[2] Or whatever exercise regimen you’ll undertake in a futile attempt to undo the damage done to your body in order to give someone else “the gift of life.”

[3] Acclamations are in Greek, Spanish, French, Vietnamese, Swahili, Norwegian, Croatian, Cantonese, Cherokee, Irish Gaelic.

[4] I have read this book and recommend it, especially for fans of Fractured Fairy Tales.

[5] Or, like my family, you may be trying to forget.

[6] Not many footnotes in this post, eh?

The Baby Sloth I’m Not Wrangling

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Some pre-release book publicity for a good cause? Forgive the self-serving if ostensibly noble combination.

Oak Grove Elementary School in Milwaukie, Oregon is having an Earth Day/work-party day this Saturday, April 20th.  Tree planting, courtyard sprucing and other activities will begin at 10 am, followed at 12 noon by a pizza party, and a reading (for kids young and old) by yours truly, from The Mighty Quinn.  Check http://www.solv.org/get-involved/events/oak-grove-elementary-earth-day-beautification-project for directions and more details.

No matter what your plans, on this upcoming Earth Day weekend there are plenty of other ways to Love Your Mother (Earth, that is).

*   *   *

“There’s pretty much sloths everywhere you look around here.”

Does that quote sound familiar?  If you think heard something like it, perhaps from the HR person during your interview tour of your company’s cubicle land, then it’s time to look for a new job.  Here’s the title of my dream job:  Baby Sloth Wrangler, at the Costa Rica Sloth Sanctuary.

School spirit: Try to contain your enthusiasm.

I’ve occasionally received text messages from my offspring when they were stuck at a mandatory snorefest high school assembly.  Typically, they were bored out of their gourds by the blah blah blah from their school’s administrators and/or lame “artistic” presentations from fellow students.  I, on the other hand,[1] remember my high school’s assemblies with fondness.  The assemblies were rare and welcome breaks from routine, and were also, for the most part, entertaining, with little to no speechifying by adults/administration.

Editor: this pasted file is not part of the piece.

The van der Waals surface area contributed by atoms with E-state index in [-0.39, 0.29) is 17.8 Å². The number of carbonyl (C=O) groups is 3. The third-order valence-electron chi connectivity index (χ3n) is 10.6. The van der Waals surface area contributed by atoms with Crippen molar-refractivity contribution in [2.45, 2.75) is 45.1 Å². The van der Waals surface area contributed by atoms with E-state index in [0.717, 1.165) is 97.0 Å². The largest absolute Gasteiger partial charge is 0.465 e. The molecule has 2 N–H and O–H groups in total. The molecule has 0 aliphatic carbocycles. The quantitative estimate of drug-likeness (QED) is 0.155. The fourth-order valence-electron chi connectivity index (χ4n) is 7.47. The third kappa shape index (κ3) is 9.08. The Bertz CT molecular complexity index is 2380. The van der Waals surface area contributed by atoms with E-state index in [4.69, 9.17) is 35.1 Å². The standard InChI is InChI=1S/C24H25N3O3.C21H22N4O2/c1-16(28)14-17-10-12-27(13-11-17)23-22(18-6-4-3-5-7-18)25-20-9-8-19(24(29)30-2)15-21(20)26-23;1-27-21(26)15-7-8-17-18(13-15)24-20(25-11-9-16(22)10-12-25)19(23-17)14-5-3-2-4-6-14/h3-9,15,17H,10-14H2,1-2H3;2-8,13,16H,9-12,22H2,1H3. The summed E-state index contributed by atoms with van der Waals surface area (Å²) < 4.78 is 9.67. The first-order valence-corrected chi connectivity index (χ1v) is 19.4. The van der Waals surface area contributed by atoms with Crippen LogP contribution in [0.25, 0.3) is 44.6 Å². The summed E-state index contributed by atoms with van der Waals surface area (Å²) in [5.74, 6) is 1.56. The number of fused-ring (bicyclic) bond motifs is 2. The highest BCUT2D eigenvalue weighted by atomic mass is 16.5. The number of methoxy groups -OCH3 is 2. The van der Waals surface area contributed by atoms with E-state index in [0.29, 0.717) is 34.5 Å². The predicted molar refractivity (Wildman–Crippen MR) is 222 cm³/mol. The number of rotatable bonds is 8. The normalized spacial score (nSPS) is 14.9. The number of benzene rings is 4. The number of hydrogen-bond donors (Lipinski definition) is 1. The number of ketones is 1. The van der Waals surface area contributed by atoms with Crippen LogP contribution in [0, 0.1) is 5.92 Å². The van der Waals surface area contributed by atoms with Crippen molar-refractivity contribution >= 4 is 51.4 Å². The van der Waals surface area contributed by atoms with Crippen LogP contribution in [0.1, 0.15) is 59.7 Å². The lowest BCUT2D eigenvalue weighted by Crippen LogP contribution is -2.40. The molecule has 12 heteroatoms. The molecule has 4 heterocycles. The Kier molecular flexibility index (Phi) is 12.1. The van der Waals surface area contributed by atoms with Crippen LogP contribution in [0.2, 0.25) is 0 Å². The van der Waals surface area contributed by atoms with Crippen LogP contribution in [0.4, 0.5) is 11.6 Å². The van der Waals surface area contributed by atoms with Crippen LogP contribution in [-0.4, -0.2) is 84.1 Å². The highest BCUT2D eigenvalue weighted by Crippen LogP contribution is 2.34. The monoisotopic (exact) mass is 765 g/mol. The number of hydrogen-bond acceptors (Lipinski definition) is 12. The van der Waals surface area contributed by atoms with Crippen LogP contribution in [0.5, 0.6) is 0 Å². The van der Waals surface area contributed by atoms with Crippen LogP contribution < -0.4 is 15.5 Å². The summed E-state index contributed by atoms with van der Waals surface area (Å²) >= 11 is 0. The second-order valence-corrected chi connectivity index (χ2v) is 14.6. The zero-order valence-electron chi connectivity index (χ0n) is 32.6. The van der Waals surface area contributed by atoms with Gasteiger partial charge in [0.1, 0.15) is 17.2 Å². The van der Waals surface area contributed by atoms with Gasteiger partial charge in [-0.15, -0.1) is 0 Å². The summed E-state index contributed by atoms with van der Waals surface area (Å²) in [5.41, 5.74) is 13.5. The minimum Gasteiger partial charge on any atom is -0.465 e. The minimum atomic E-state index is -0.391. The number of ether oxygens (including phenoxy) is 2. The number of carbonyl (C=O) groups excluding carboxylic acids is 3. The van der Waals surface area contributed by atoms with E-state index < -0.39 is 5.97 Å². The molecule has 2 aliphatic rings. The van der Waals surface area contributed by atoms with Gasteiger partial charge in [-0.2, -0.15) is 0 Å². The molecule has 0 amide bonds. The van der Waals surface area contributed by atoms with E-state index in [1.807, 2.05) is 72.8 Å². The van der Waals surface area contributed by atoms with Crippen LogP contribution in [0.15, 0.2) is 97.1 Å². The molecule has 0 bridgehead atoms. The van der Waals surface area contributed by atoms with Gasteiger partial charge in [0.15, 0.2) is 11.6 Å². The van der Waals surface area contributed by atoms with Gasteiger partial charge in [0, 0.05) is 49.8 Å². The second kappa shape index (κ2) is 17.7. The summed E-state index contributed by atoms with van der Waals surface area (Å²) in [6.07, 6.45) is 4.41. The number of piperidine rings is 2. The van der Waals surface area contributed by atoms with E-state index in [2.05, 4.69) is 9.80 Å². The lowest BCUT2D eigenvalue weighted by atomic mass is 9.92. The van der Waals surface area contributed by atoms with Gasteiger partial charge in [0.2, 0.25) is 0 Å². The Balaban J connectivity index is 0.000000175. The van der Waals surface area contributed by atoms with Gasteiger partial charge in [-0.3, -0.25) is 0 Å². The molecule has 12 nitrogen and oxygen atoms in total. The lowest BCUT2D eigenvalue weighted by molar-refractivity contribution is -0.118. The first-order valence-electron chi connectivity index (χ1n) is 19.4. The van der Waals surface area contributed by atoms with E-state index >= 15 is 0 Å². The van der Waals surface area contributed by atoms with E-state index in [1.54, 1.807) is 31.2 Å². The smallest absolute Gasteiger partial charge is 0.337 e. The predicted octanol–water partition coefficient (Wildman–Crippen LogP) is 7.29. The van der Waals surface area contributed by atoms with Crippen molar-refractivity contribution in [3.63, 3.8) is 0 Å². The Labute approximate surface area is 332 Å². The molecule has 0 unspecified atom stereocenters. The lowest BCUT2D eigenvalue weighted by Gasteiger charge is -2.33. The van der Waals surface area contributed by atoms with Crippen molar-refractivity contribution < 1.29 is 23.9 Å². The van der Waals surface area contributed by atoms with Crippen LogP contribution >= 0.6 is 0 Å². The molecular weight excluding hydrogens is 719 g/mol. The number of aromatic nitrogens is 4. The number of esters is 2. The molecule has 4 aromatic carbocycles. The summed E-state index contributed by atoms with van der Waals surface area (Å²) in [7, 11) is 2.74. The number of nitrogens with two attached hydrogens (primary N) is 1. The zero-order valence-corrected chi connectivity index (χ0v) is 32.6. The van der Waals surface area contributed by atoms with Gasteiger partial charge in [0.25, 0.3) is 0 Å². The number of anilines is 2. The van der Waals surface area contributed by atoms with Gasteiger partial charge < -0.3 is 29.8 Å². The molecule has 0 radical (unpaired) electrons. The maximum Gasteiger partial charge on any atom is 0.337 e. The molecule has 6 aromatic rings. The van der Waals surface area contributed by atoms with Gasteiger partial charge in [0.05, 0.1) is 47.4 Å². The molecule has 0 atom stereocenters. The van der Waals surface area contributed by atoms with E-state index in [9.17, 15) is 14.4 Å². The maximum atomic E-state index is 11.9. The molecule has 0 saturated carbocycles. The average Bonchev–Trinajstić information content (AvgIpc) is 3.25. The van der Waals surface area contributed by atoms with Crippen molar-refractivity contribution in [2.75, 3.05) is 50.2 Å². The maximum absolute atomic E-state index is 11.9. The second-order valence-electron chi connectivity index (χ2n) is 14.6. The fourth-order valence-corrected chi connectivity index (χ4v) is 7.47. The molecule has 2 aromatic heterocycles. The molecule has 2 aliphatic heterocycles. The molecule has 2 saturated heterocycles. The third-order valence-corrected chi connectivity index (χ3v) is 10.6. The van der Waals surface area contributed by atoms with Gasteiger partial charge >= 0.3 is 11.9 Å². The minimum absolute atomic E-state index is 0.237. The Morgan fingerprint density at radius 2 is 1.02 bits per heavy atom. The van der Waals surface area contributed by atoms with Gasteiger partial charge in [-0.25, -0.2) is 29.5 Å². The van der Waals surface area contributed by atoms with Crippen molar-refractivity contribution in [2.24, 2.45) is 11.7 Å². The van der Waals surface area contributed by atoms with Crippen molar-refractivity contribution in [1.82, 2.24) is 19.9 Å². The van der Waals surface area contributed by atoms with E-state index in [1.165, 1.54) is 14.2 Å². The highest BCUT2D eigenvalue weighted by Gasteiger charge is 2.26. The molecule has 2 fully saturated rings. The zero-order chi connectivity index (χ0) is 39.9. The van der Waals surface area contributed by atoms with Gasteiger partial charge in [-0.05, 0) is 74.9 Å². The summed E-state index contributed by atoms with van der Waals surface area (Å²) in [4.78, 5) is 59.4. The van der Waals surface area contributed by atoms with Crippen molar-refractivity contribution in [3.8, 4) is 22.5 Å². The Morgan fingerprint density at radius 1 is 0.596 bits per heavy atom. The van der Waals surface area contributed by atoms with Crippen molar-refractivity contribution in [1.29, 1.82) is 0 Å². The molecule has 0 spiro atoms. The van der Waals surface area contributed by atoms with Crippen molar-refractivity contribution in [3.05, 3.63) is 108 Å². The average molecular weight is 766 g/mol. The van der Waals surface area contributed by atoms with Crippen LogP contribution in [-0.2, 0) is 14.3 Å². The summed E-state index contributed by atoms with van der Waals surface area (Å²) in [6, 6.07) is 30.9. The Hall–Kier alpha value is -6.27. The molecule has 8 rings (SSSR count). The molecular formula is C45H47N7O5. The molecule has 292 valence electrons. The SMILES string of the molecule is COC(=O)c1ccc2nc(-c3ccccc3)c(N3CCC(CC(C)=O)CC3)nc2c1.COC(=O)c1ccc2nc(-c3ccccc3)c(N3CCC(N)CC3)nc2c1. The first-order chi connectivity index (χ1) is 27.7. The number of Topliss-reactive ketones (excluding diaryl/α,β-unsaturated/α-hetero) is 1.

From what son K has told and now daughter Belle is telling me, their high school finds numerous reasons to have assemblies, often merely to disseminate school/logistical information that could have easily been relayed via the teacher, in the classroom…information that is forgotten five minutes after the assembly has ended.

There are those kind of assemblies.  And then, there are other assemblies.

Yesterday around noon I received the following text from Belle, during her school’s assembly, at which the choir and band were to perform.

OMG…this assembly is cursed.  The color guard did a performance, and one girl got hit with her gun in the face and bled everywhere.  Then ___ (Belle’s friend from the track team) passed out in the stands and had to be carried out.

Don’t think they’ll be forgetting this one so soon.

*   *   *

The Boston Marathon bombs.  At the time I’m writing this, those responsible have not been apprehended, nor identified.  Much has already been said about the tragedy.  One thing hasn’t:  that such horrific incidents only go to show, in this Bright’s opinion, how the most basic tenet of a certain theology gets it all dead wrong.

I’m referring to Original Sin and other such mental ass cheek flapping religious doctrines that teach of an innate, even inherited, fallen humanity.

There are seven bajillion of us on this planet.  If human beings were truly and inherently evil at the core of their being, we would have blown ourselves up – we would have torn each other to pieces – a long, long time ago.

Look for the good, the kind, the rational, the helpful.  You don’t have to look far. Yes, there are some incredibly sadistic asshats[2] fighting for slop space in this world.  And there are the others. They don’t usually make the headlines, because there are so many of them.

I saw footage and photos of people in Boston, from professional first responders and civilian bystanders, running to help their fellow human beings.  People were running toward the sites of the still-smoldering explosions, even as they had no way of knowing whether there were more blasts to come.

“When I was a boy and I would see scary things in the news, my mother would say to me, “Look for the helpers. You will always find people who are helping.”

(Fred Rogers)

*   *   *

One of my favorite dialog sequences from one of my favorite movies, The American President.

Janie (Presidential Aide) : The 10:15 event has been moved inside to the Indian Treaty Room.  

President Andrew Shepherd: 10:15 is American Fisheries?  

Janie: Yes, sir. They’re giving you a 200-pound halibut.  

The President: Janie, make a note. We need to schedule more events where somebody gives me a really big fish.  

Janie: Yes sir. [starts making note]  

The President: Janie, I’m kidding.  

Janie: [Stops and starts to smile] Of course, sir.

After a trip to our favorite market, the awesome New Seasons, I realized I needed to do more grocery shopping where somebody gives my daughter a really big fish. [3]

*   *   *